Sometimes the fleeting good gentlewoman passes almost without trace, leaving us to marvel at her wondrous ancestry and her influential husband.  If we are fortunate her progeny lead us down the centuries to engage with yet more talented and influential generations.

Only known image of the three St John sisters

Only known image of the three St John sisters

But sadly not so in the case of Eleanor St John who passes through the ether with barely a disturbance, her birthday unknown, her date of death unrecorded.

It is believed that Eleanor was born circa 1480, the daughter of Oliver St John and Elizabeth Scrope, at Lydiard Tregoze, the property conveyed to her father by his mother Margaret Beauchamp.

Feb 11th 2012 (42)

The War of the Roses between the rival Royal houses of Lancaster and York raged on and off for thirty years between 1455 – 1485.  Eleanor was still a young child when her cousin Henry Tudor defeated Richard III at the Battle of Bosworth in 1485 and seized the crown.  Henry promptly sealed the succession with his marriage to Elizabeth of York in 1486, aligning himself with the defeated Royal household.

Henry VII

Henry VII

Enter Thomas Grey, whose impressive CV would read Privy Councillor, Gentleman of the Privy Chamber, Lord Warden of the Scottish Marches, Justice of the Forest south of Trent and joint Constable of Warwick Castle to go with his title 2nd Marquess of Dorset, Lord Ferrers of Groby and Astley.

Thomas Grey, 2nd Marquess of Dorset

Thomas Grey, 2nd Marquess of Dorset

Thomas was the grandson of Elizabeth Woodville, Edward IV’s Queen Consort, and her first husband Sir John Grey of Groby.  Following his stepfather’s death in 1483, Thomas’s fortunes rose and fell.  Imprisoned during the rebellion of Lambert Simnel in 1487, Thomas was made a knight of the Bath in 1494 and a knight of the garter in 1501 before ending up in the Tower of London in 1508, again under suspicion of conspiracy.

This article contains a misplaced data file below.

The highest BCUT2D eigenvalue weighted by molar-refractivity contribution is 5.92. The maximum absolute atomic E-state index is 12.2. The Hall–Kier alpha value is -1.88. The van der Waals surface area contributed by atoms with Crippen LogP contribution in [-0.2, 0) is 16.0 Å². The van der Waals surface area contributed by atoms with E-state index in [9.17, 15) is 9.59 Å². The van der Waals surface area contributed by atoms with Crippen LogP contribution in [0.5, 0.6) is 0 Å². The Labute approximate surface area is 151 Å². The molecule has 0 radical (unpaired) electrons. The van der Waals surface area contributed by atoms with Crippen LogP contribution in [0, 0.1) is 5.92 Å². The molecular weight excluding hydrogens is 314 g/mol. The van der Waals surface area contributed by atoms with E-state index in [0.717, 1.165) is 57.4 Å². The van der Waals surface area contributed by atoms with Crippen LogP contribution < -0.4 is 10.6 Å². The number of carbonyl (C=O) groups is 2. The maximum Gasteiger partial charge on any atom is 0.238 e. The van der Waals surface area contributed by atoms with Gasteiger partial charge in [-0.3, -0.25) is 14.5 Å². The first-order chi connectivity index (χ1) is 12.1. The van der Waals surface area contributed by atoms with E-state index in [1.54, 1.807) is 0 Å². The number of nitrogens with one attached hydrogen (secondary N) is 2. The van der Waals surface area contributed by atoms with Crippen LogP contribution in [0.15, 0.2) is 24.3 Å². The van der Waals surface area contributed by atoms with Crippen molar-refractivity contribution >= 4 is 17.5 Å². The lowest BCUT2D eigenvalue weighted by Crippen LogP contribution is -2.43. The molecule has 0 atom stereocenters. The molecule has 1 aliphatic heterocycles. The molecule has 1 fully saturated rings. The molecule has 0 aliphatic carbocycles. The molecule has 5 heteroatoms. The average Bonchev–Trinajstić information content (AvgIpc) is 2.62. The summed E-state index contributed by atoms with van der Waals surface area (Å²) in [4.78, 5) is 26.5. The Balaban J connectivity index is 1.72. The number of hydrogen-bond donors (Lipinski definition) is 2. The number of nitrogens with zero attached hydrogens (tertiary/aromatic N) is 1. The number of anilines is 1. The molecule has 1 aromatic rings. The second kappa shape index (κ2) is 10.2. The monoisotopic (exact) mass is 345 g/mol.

It is thought that Thomas married Eleanor in 1500.  Despite her equally close Royal connections she wasn’t even his first choice of bride as in 1483 he was contracted to marry wealthy heiress Anne St Leger, but this marriage never took place.

The marriage was a relatively short one.  The couple had no children and by 1509 Eleanor was dead and Thomas was remarrying.  His second wife was Margaret Wotton, the widow of William Medley.

Margaret Wotton

Margaret Wotton

The Grey family fortunes continued to ebb and flow and in 1533 Thomas’s son Henry married Lady Frances Brandon, Henry VII’s grand daughter.  However there was no happy ending here either as Henry was beheaded in 1554 shortly after his daughter Lady Jane Grey who had reigned as Queen for just nine days.

The execution of Lady Jane Grey by Paul Delaroche

The execution of Lady Jane Grey by Paul Delaroche

Thomas was one of the richest men in England when he died on October 10, 1530.  He was buried at the Collegiate Church of St Mary the Virgin, Astley, Warwickshire. Unfortunately the 14th century church was pretty much demolished and rebuilt by 1608. Out of nine alabaster effigies to the Grey family only three survived into the 1950s; that of Sir Edward Grey who died in 1457, Elizabeth Talbot d.c. 1483 and one believed to be Cecily Bonville, wife of Thomas Grey, 1st Marquess of Dorset.


Of Eleanor there is no mention.  Unless this effigy might not be Cecily Bonville after all, but maybe that of the St John girl from Lydiard Tregoze.